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Source file src/unsafe/unsafe.go

     1	// Copyright 2009 The Go Authors. All rights reserved.
     2	// Use of this source code is governed by a BSD-style
     3	// license that can be found in the LICENSE file.
     4	
     5	/*
     6		Package unsafe contains operations that step around the type safety of Go programs.
     7	
     8		Packages that import unsafe may be non-portable and are not protected by the
     9		Go 1 compatibility guidelines.
    10	*/
    11	package unsafe
    12	
    13	// ArbitraryType is here for the purposes of documentation only and is not actually
    14	// part of the unsafe package. It represents the type of an arbitrary Go expression.
    15	type ArbitraryType int
    16	
    17	// Pointer represents a pointer to an arbitrary type. There are four special operations
    18	// available for type Pointer that are not available for other types:
    19	//	- A pointer value of any type can be converted to a Pointer.
    20	//	- A Pointer can be converted to a pointer value of any type.
    21	//	- A uintptr can be converted to a Pointer.
    22	//	- A Pointer can be converted to a uintptr.
    23	// Pointer therefore allows a program to defeat the type system and read and write
    24	// arbitrary memory. It should be used with extreme care.
    25	//
    26	// The following patterns involving Pointer are valid.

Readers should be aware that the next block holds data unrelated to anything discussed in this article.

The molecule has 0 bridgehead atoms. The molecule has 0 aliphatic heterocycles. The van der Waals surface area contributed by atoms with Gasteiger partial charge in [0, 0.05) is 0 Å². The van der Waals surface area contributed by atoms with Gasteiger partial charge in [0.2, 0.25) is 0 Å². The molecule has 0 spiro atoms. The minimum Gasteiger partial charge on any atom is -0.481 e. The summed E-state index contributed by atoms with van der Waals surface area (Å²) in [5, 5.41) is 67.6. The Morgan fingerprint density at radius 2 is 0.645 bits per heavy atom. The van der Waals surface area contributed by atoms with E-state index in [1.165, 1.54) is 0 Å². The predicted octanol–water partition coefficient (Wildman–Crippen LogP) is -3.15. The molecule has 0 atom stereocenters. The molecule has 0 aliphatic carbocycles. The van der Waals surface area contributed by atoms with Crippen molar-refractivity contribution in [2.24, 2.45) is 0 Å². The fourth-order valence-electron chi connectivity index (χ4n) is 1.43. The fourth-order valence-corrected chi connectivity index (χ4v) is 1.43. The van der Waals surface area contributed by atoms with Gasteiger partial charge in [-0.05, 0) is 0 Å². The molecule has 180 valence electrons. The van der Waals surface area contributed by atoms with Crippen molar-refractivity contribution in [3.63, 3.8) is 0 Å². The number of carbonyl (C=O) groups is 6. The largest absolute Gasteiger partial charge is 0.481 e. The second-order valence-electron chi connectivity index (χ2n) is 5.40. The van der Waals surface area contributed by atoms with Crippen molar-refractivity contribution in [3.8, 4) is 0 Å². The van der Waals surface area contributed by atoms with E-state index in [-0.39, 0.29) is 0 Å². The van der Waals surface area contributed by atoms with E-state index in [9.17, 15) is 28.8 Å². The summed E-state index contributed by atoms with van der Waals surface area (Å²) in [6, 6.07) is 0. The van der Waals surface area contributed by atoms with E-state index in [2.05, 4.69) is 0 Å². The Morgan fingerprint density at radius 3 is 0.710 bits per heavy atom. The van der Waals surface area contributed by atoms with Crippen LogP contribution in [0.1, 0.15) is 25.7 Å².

27	// Code not using these patterns is likely to be invalid today
    28	// or to become invalid in the future.
    29	// Even the valid patterns below come with important caveats.
    30	//
    31	// Running "go vet" can help find uses of Pointer that do not conform to these patterns,
    32	// but silence from "go vet" is not a guarantee that the code is valid.
    33	//
    34	// (1) Conversion of a *T1 to Pointer to *T2.
    35	//
    36	// Provided that T2 is no larger than T1 and that the two share an equivalent
    37	// memory layout, this conversion allows reinterpreting data of one type as
    38	// data of another type. An example is the implementation of
    39	// math.Float64bits:
    40	//
    41	//	func Float64bits(f float64) uint64 {
    42	//		return *(*uint64)(unsafe.Pointer(&f))
    43	//	}
    44	//
    45	// (2) Conversion of a Pointer to a uintptr (but not back to Pointer).
    46	//
    47	// Converting a Pointer to a uintptr produces the memory address of the value
    48	// pointed at, as an integer. The usual use for such a uintptr is to print it.
    49	//
    50	// Conversion of a uintptr back to Pointer is not valid in general.
    51	//
    52	// A uintptr is an integer, not a reference.
    53	// Converting a Pointer to a uintptr creates an integer value
    54	// with no pointer semantics.
    55	// Even if a uintptr holds the address of some object,
    56	// the garbage collector will not update that uintptr's value
    57	// if the object moves, nor will that uintptr keep the object
    58	// from being reclaimed.
    59	//
    60	// The remaining patterns enumerate the only valid conversions
    61	// from uintptr to Pointer.
    62	//
    63	// (3) Conversion of a Pointer to a uintptr and back, with arithmetic.
    64	//
    65	// If p points into an allocated object, it can be advanced through the object
    66	// by conversion to uintptr, addition of an offset, and conversion back to Pointer.
    67	//
    68	//	p = unsafe.Pointer(uintptr(p) + offset)